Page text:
Surfers test waves ahead of sport’s Olympic debut at Tokyo

ICHINOMIYA, Japan (AP) — As one of the new sports added to the programme for 2020 Tokyo Olympics, surfing is arguably the most glamorous and is sure to bring a new dimension as the IOC seeks a younger audience.

The big question for Tokyo will be the quality of the waves. While Japan has a surfing culture that began over 100 years ago, the country isn’t known for the type of mammoth waves that can be found at surfing hotbeds like the North Shore of Hawaii or Big Sur in California.

Japanese surfers got a chance to check out the waves in a four-day test event that concluded yesterday at Tsurigasaki beach where the surfing event will be held.

On the east shore of neighbouring Chiba prefecture, Tsurigasaki is about a two-hour train ride from the centre of Tokyo. Through the final day of the competition yesterday, most of the feedback was positive, although some surfers said the waves weren’t big enough.

“There’s an idea that the waves aren’t sufficient but they were probably three to four feet, which is absolutely good contestable conditions for a solid competition,” said Executive Director of the International Surfing Association Robert Fasulo. “I think the novelty and uniqueness of what we are bringing is going to create a lot of interest.”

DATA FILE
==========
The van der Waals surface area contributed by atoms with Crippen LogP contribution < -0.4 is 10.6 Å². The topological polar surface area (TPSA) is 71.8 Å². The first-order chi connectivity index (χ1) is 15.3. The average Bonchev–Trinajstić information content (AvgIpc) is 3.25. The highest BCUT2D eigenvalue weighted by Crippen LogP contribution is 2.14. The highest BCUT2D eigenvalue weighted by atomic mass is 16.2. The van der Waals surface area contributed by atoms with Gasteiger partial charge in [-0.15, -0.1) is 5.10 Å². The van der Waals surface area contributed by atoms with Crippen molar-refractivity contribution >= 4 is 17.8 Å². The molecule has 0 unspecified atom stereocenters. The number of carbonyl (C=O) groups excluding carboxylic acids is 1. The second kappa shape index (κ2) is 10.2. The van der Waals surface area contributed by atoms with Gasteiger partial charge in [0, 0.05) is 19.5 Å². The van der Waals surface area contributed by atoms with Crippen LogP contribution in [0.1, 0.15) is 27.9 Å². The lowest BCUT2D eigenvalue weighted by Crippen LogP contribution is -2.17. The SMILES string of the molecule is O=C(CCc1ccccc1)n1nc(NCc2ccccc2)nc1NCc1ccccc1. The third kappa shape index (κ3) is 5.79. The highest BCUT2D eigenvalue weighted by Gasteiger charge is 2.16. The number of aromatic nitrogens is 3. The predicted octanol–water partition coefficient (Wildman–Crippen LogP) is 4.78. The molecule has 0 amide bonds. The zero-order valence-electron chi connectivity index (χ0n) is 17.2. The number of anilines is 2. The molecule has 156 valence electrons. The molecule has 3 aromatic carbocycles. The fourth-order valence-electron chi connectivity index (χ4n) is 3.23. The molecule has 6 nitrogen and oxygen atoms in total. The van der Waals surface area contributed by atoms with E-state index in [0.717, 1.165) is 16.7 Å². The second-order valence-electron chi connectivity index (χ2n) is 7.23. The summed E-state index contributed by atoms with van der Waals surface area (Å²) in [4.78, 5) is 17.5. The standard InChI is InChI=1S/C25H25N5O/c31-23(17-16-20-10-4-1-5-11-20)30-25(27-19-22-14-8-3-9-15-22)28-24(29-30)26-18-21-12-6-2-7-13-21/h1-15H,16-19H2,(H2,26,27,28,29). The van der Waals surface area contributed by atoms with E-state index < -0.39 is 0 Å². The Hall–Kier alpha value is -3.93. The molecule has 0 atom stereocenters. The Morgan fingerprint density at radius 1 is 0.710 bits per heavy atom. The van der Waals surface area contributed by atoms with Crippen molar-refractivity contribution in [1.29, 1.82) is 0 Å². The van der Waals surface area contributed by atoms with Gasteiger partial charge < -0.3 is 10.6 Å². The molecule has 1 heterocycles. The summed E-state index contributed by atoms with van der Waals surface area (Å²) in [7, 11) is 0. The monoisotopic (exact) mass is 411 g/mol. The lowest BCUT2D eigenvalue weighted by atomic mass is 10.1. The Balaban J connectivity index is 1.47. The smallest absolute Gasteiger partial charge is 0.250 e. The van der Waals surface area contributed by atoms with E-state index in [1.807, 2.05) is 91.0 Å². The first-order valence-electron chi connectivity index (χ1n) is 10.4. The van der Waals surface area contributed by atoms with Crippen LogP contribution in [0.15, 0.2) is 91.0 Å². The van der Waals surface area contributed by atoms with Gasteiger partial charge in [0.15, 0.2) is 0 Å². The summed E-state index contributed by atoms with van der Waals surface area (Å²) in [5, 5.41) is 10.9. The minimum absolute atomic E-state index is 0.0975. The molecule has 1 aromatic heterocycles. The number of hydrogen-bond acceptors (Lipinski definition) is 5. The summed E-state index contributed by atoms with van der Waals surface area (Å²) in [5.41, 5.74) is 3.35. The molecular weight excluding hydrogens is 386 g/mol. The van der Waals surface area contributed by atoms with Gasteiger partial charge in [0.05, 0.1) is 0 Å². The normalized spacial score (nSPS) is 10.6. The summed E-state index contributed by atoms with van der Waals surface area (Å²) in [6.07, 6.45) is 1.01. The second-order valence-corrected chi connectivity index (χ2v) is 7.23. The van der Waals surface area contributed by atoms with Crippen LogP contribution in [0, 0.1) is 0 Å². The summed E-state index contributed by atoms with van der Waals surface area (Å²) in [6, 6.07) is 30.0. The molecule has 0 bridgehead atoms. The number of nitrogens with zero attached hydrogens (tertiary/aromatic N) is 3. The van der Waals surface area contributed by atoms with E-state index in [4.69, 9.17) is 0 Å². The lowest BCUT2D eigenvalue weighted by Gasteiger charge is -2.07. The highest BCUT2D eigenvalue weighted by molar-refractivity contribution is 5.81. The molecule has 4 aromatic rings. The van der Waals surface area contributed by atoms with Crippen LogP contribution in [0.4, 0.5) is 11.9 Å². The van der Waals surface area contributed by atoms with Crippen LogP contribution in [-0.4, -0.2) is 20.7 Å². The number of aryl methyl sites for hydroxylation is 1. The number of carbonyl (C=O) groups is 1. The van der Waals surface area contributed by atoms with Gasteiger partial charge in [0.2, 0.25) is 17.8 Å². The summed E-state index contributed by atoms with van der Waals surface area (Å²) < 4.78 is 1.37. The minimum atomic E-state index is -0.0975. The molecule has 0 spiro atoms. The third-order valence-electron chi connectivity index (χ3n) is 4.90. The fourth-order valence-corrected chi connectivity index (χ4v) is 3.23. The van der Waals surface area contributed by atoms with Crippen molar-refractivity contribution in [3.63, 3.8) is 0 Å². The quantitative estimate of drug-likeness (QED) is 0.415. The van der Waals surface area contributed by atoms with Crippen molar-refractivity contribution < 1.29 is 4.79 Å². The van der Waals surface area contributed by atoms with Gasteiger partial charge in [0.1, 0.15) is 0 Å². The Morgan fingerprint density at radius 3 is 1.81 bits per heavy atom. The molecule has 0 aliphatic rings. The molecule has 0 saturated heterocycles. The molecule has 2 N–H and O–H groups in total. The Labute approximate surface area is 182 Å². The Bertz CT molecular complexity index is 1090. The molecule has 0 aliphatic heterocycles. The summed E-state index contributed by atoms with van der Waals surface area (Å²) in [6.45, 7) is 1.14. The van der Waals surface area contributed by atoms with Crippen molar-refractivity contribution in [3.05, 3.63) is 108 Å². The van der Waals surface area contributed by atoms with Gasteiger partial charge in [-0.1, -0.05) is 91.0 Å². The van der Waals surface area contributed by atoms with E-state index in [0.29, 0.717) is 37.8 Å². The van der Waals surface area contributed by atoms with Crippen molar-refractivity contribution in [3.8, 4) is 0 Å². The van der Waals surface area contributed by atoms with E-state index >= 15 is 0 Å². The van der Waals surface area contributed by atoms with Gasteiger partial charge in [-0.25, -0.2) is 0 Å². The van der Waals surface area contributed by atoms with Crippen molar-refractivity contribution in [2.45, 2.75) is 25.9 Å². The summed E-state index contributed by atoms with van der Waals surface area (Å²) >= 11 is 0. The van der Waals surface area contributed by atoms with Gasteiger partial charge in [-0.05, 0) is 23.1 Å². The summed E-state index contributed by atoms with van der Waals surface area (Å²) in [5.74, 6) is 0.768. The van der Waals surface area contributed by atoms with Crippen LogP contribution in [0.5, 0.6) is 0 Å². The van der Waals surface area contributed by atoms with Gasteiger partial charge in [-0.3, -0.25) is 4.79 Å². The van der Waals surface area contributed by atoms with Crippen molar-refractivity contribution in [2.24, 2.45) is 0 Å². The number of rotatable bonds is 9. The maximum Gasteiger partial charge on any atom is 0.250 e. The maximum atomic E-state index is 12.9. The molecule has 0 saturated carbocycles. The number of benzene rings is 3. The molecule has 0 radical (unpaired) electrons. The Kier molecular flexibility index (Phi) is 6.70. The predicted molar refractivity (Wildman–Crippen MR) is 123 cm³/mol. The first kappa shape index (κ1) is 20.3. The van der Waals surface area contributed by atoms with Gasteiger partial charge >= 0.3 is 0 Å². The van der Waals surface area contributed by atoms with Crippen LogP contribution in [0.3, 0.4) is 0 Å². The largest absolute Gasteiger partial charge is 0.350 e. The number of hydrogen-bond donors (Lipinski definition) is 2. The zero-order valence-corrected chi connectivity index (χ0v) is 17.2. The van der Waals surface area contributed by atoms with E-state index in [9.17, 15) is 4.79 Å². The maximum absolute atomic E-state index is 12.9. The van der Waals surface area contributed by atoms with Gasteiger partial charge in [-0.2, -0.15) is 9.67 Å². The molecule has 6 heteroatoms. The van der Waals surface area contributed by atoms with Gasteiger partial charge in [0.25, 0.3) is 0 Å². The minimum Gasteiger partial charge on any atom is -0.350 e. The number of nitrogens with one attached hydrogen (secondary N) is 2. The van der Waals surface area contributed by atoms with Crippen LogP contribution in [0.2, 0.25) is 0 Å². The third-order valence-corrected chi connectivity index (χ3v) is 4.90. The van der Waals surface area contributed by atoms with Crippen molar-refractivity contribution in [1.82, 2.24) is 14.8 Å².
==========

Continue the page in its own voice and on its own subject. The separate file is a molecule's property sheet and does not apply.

A surfer competes during a test event at Tsurigasaki beach, a venue for surfing at the Tokyo 2020 Olympics, in Ichinomiya, Chiba prefecture, east of Tokyo. – AP

One of the most popular surfing spots in Japan, Tsurigasaki was selected because it has more consistent waves than other locations near Tokyo.

“I think this beach was chosen for its consistent waves,” said Japanese surfer Hiroto Ohhara. “The waves were a bit small. I plan to surf a lot and gain as much experience as I can, since I know this beach I hope to be able to use it to my advantage during the Olympics, if I qualify.”

Fasulo said they expect a maximum 4,000 spectators during the Olympic competition. The surrounding community does not boast a lot of infrastructure so many spectators will be looking at a long commute.

“It’s a little far, there is no question about that,” Fasulo said “But that’s the nature of our sport. The people who know and love our sport are willing to travel a little bit farther because the destinations require that.”

The competition will be held over four days but organisers have given the surfing event a window of eight days if the weather doesn’t cooperate.

Surfing’s push to be included in the Olympics has a long history but got a big boost in 2014 when the International Olympic Committee (IOC) realised the need to add more youthful, vibrant sports to the Olympic programme.

A total of 26 sports applied for inclusion in the 2020 Games and in August of 2016, four new sports, including surfing, were added. The other new sports are karate, skateboarding and sport climbing. The combined events of baseball and softball are returning after being dropped after Beijing in 2008.

The IOC has also approved the inclusion of surfing on the programme for the 2024 Olympics in Paris.